ST. GEORGE — A man accused of bouncing hundreds of thousands of dollars in checks to multiple investors appeared for sentencing on five felony charges Thursday.

2023 booking photo of Thomas Madden, 65, of Washington City, who appeared for sentencing on felony bad check charges, booking photo taken in Washington County, Utah, July 10, 2023 | Photo courtesy of the Washington County Sheriff’s Office, St. George News

Thomas Paul Madden, 65, was in 5th District Court for sentencing on five second-degree felony charges for issuing a bad check – a culmination of multiple investigations by Washington City detective spanning more than two years.

Charges were filed in three separate cases, the first of which came to light in 2021 when detectives in Washington City investigated a report from Madden’s local bank branch that checks were returned unpaid for insufficient funds, according to court records.

Madden reportedly wrote three checks totaling more than $310,000 — all of which were honored by the local branch and bounced days later. By that time, less than half of the funds remained, leaving the bank with a loss of more than $145,200.

During a phone call, the report states, Madden told investigators the checks were written to an individual who had threatened to do bodily harm to him and his family. The three second-degree felony charges for issuing a bad check were filed in June 2022 and Madden pleaded guilty to two charges, while the third charge was dismissed.

He also told investigators that while he knew he did not have enough money to cover the checks, he issued them as payment to “appease the other party” he said he believed to be responsible for the threats. Months later, the balances were “still outstanding,” which investigators said was an indication Madden made no effort to resolve the losses to the bank.

Madden made similar comments during his sentencing hearing.

In the case filed in May 2023, Madden admittedly wrote three checks totaling more than $350,000, all to one investor who had more than $1 million invested in Madden’s business. The checks were returned by the defendant’s bank stamped as “refer to maker.”

Detectives learned Madden failed to make good on the checks within the 14-day period of the drafts bouncing, the reporting party told police. Madden pleaded guilty to two of the three second-degree felony bad check charges.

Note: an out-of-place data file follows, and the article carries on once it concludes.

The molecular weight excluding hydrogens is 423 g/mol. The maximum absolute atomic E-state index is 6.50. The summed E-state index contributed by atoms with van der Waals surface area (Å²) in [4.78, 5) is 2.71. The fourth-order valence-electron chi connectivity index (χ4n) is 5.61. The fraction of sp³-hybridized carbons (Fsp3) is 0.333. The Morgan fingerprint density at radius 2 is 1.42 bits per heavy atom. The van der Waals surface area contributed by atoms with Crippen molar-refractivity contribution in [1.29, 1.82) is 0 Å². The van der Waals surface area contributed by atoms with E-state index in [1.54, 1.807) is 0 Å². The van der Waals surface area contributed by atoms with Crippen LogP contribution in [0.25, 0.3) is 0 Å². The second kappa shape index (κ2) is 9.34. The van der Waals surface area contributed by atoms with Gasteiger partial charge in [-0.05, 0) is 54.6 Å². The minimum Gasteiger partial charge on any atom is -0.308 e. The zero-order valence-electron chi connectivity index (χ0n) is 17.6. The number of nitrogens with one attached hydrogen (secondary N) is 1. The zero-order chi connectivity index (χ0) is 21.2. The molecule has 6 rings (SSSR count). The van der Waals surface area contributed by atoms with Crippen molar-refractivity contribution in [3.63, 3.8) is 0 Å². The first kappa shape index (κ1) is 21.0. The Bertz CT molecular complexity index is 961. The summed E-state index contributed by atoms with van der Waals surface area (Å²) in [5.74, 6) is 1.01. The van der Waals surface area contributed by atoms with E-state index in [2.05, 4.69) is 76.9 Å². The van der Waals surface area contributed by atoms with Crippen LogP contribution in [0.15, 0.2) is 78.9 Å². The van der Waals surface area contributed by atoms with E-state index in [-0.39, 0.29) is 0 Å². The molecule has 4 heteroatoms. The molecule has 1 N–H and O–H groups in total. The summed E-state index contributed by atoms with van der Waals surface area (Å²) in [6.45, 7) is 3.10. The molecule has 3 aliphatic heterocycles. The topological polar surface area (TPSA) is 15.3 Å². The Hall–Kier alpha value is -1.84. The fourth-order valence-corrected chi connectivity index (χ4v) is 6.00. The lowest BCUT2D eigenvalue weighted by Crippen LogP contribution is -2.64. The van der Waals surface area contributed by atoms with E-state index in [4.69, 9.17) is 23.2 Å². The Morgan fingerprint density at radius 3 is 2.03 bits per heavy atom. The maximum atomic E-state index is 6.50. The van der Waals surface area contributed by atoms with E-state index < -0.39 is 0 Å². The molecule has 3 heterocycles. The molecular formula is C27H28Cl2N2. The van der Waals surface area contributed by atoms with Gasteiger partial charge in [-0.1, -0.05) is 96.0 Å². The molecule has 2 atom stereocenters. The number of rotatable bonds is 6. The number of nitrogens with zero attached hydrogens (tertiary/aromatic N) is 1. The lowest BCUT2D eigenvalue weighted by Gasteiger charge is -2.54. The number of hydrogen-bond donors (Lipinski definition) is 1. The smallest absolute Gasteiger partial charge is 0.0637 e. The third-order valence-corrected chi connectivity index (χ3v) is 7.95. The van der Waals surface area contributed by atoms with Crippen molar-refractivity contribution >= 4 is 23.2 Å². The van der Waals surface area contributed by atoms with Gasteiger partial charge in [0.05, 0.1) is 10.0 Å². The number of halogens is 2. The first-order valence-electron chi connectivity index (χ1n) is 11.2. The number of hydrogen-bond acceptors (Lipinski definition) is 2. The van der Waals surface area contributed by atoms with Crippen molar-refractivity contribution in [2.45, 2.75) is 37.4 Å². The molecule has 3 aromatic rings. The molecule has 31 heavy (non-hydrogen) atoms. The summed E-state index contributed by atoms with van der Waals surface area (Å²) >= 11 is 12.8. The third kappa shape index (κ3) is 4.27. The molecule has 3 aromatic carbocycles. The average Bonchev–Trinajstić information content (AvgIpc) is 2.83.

Madden faced more charges in another case filed in March 2023 involving a check allegedly made out to one an investor in Washington state.

According to charging documents filed at the time of the arrest, investigators received a report from the resident in Washington state who said she gave Madden approximately $200,000 for investment purposes the previous year. She also told authorities she has yet to see any type of return on her money. That case was dismissed in exchange for the defendant’s guilty plea in the other three cases.

In another case filed in July 2023, investigators learned Madden had allegedly written $500,000 in checks to repay an investor – all of which were returned as insufficient funds by the bank. He was later charged with five second-degree felony counts of issuing a bad check. That case was also dismissed by the courts in December.

During Thursday’s sentencing hearing, the defendant was facing a total of five second-degree felony charges related to the bounced checks, charges he pleaded guilty to during a resolution hearing in December.

The hearing was presided over by District Judge John J. Walton, while the state was represented by prosecutor Philip Soelberg and Madden was represented by defense attorney Larry Meyers.

Sitting in the gallery was Washington City Police Detective Tom Lloyd, who spearheaded multiple investigations involving several of Madden’s victims.